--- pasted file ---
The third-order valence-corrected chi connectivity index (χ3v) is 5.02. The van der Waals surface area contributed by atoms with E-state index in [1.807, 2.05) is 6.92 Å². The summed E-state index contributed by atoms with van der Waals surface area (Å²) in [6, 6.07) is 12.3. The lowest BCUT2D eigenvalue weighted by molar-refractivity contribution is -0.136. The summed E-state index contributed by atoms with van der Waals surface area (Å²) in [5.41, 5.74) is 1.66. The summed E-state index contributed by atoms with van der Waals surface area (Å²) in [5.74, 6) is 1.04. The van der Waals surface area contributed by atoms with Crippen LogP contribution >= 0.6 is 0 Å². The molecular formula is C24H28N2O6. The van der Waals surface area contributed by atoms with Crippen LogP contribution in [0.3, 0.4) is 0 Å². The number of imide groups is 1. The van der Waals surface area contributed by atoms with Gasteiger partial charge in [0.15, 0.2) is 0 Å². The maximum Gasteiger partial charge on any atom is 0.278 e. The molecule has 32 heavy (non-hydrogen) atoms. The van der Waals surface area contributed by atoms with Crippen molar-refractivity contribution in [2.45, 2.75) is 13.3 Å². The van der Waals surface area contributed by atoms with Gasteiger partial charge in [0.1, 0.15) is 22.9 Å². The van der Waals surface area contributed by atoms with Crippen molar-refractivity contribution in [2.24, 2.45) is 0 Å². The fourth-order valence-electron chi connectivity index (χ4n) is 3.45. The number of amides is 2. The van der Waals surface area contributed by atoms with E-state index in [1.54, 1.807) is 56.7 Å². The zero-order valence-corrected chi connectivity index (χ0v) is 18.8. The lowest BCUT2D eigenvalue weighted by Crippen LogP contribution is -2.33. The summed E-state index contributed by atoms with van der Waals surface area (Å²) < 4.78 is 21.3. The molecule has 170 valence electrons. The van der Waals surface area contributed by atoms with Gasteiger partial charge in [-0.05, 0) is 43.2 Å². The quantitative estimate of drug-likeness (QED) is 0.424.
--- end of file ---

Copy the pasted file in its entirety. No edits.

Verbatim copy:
The third-order valence-corrected chi connectivity index (χ3v) is 5.02. The van der Waals surface area contributed by atoms with E-state index in [1.807, 2.05) is 6.92 Å². The summed E-state index contributed by atoms with van der Waals surface area (Å²) in [6, 6.07) is 12.3. The lowest BCUT2D eigenvalue weighted by molar-refractivity contribution is -0.136. The summed E-state index contributed by atoms with van der Waals surface area (Å²) in [5.41, 5.74) is 1.66. The summed E-state index contributed by atoms with van der Waals surface area (Å²) in [5.74, 6) is 1.04. The van der Waals surface area contributed by atoms with Crippen LogP contribution >= 0.6 is 0 Å². The molecular formula is C24H28N2O6. The van der Waals surface area contributed by atoms with Crippen LogP contribution in [0.3, 0.4) is 0 Å². The number of imide groups is 1. The van der Waals surface area contributed by atoms with Gasteiger partial charge in [0.15, 0.2) is 0 Å². The maximum Gasteiger partial charge on any atom is 0.278 e. The molecule has 32 heavy (non-hydrogen) atoms. The van der Waals surface area contributed by atoms with Crippen molar-refractivity contribution in [2.45, 2.75) is 13.3 Å². The van der Waals surface area contributed by atoms with Gasteiger partial charge in [0.1, 0.15) is 22.9 Å². The van der Waals surface area contributed by atoms with Crippen molar-refractivity contribution in [2.24, 2.45) is 0 Å². The fourth-order valence-electron chi connectivity index (χ4n) is 3.45. The number of amides is 2. The van der Waals surface area contributed by atoms with E-state index in [1.54, 1.807) is 56.7 Å². The zero-order valence-corrected chi connectivity index (χ0v) is 18.8. The lowest BCUT2D eigenvalue weighted by Crippen LogP contribution is -2.33. The summed E-state index contributed by atoms with van der Waals surface area (Å²) < 4.78 is 21.3. The molecule has 170 valence electrons. The van der Waals surface area contributed by atoms with Gasteiger partial charge in [-0.05, 0) is 43.2 Å². The quantitative estimate of drug-likeness (QED) is 0.424.